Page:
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On my scrap piece of wood you can now see the stain I put on. Now to replicate the chipped paint. Watercolor painters use Masking Fluid to block watercolor paint from touching their watercolor paintings. Watercolor paint is like a stain that sinks into the absorbent paper so once the paint touches the paper it can never be removed, if they want an area to remain white in the final painting they have to either avoid getting any paint or water on that section OR they can paint it with this removable hydrophobic Masking Fluid. Which to me looks smells and behaves EXACTLY like liquid latex rubber. Its cream colored and gloppy and I apply it with a toothpick since I am sure it would ruin any brush. It dries in a snap in thick rubbery ridges.

I randomly daub short stretches of the mask onto the part of the wood that will be "pretending" to be areas exposed when the paint chipped of. With my acrylic paint I am going to paint over the entire surface, Masking Fluid and all. And when its dry I am going to rub off the masking fluid which will pop right of exposing the wood underneath.

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The paint color  I am replicating was probably white or very light grey. Its hard to tell since its 80 years old and now its mottled. So the color I am going to use is NOT going to be one solid color. I'm going to mix three versions of the original color, one like I imagine the paint looked like when it was fresh ( lets call it "New" and two that are variations on the same color if it was dirty and grimy. I paint the whole piece of scrap I am using in "New" and I don't care if it dries or not, then I daub over that with the two other colors. These two I scumble and smear around but I DONT cover all of the "New" color underneath. THen I rub this a bit with a rag to blend in some of the two top coats but not enough to blend them together into one distinct color.  This gives me the mottled appearance of the aged paint.

Take a look at the three pats of colors in the photo. I start with Titanium White but I will never use this or any other paint on the model at full strength. What I will have is 80 or 95% Titanium White with adulterating colors that dull the brilliant white down. The "dirt" colors I mix into the white are Burnt Umber ( a dark brown color which at full strength is almost black) and Raw Sienna, which is the color of toffy. Using black to make grey is acceptable but I find that using the above colors gives it a more realistic aged color while using black doesn't fool the eye as well, it just looks like grey paint out of the can.

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I force this dry using a hair dryer, this takes fifteen minutes out of the process. Or you could just wait for it to dry. ANyway now you just rub the surface with your thumb and the dried raised ridges of the Masking Fluid break off easily and roll up under your thumb like rubber cement would, exposing the wood underneath in sharp demarcation.  So as you can see wherever you paint the masking fluid, your going to have a chip. You can make the chips as obnoxious or as subtle as you like.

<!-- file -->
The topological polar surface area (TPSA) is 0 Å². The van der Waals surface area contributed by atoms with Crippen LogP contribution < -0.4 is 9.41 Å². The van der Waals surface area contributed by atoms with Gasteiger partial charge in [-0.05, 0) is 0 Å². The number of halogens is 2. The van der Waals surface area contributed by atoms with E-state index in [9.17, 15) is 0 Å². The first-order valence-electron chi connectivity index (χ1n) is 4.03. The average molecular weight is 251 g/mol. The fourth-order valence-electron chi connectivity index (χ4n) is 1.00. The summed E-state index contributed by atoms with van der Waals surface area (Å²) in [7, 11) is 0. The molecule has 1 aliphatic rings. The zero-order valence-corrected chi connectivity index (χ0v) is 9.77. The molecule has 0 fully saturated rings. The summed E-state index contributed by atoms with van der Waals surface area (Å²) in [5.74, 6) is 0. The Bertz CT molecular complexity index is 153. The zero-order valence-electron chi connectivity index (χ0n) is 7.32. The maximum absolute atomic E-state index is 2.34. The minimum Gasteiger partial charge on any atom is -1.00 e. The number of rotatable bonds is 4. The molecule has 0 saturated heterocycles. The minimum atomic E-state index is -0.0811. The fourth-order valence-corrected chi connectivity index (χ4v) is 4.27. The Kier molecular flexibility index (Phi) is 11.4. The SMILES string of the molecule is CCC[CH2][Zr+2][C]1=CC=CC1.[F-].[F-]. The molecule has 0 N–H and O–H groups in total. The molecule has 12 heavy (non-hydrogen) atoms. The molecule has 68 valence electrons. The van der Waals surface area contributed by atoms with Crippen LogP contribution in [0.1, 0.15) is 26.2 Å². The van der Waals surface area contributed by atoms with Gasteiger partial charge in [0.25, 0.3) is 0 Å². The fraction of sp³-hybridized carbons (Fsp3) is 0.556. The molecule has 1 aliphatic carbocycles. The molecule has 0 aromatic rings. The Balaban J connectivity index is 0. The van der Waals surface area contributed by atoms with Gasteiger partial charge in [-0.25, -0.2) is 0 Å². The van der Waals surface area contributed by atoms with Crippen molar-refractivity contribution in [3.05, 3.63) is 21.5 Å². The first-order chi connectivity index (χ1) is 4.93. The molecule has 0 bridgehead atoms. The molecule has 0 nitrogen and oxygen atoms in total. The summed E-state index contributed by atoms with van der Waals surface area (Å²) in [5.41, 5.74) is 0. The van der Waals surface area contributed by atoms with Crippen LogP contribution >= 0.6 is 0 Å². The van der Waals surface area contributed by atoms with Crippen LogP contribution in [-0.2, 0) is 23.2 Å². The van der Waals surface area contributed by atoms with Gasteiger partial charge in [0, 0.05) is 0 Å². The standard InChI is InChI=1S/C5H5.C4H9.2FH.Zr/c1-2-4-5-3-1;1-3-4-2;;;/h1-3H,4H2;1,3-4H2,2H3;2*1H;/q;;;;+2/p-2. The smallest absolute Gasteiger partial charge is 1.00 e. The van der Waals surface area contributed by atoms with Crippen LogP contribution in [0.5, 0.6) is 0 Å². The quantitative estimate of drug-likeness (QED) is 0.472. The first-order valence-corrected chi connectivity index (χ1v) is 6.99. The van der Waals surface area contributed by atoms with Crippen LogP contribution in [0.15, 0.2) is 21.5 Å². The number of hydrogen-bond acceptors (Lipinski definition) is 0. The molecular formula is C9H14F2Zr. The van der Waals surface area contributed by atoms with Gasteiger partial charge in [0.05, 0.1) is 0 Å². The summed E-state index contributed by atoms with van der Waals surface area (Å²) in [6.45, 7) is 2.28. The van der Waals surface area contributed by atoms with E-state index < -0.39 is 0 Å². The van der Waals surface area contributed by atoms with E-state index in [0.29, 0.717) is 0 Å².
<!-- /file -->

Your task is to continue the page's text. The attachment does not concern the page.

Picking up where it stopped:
Speaking of rubber cement, I have not tried it but I would not be at all surprised if that wouldn't work in the place of the masking fluid.

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Edited by JerseyCity Frankie

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Hi Frankie

 

Your techniques are really interesting, especially how to balance conservation against artistic interpretation.  

 

I wonder if it's worth suggesting to the Admin/Moderator Team that a new sub-forum be set up specifically to discuss and show case various restoration techniques and tips?  I'm sure there'd be many members who'd find such a forum invaluable as useful 'go-to' area.

 

Just a thought.  I'm following along no matter what, though.

 

Cheers

 

Patrick

Edited by Omega1234
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Hi Patrick I asked a question earlier "where to post photos of cleaning and restoration" and the answer was Here in Scratch Building. Which this issue fits under I believe.

Anyway back to chipped paint and the whaleship Wanderer:

Gramps had carved and painted four of the six whaleboats the plans call for, so I had to make two new ones to match the old ones. Gramps was way better at whittling than I am but can you tell which two were the new ones? The second photo is of some of the "dressed" whaleboats- All of these are Gramp's, mine are going to be upended on the skids aboard.

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Ok. I give up. I've tried and I've tried, but I still can't tell which of the ship's boats are yours! You're obviously very skilled at making new things old. Will you put me out of my misery....please???

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Its the two on the right! The whaleboats Gramps made had at leat two different versions of the white paint on them though, so even together they were not all identical. Also eyebolts or something must have been installed then lost on some of them, there were glue-break-away marks if you look.

Anyway, the boats were among the many subassemblies I had to make. 

Some model builders like to create the subassemblies as they go, I tend to make them all at once as one of the initial stages after I have the hull. Then these parts live in a flip lid plastic partitioned box awaiting the time they all go on nearly at once. That part is always exciting. I'm not putting the whaleboats on until the end because I know I will just break them off as I work on the rigging.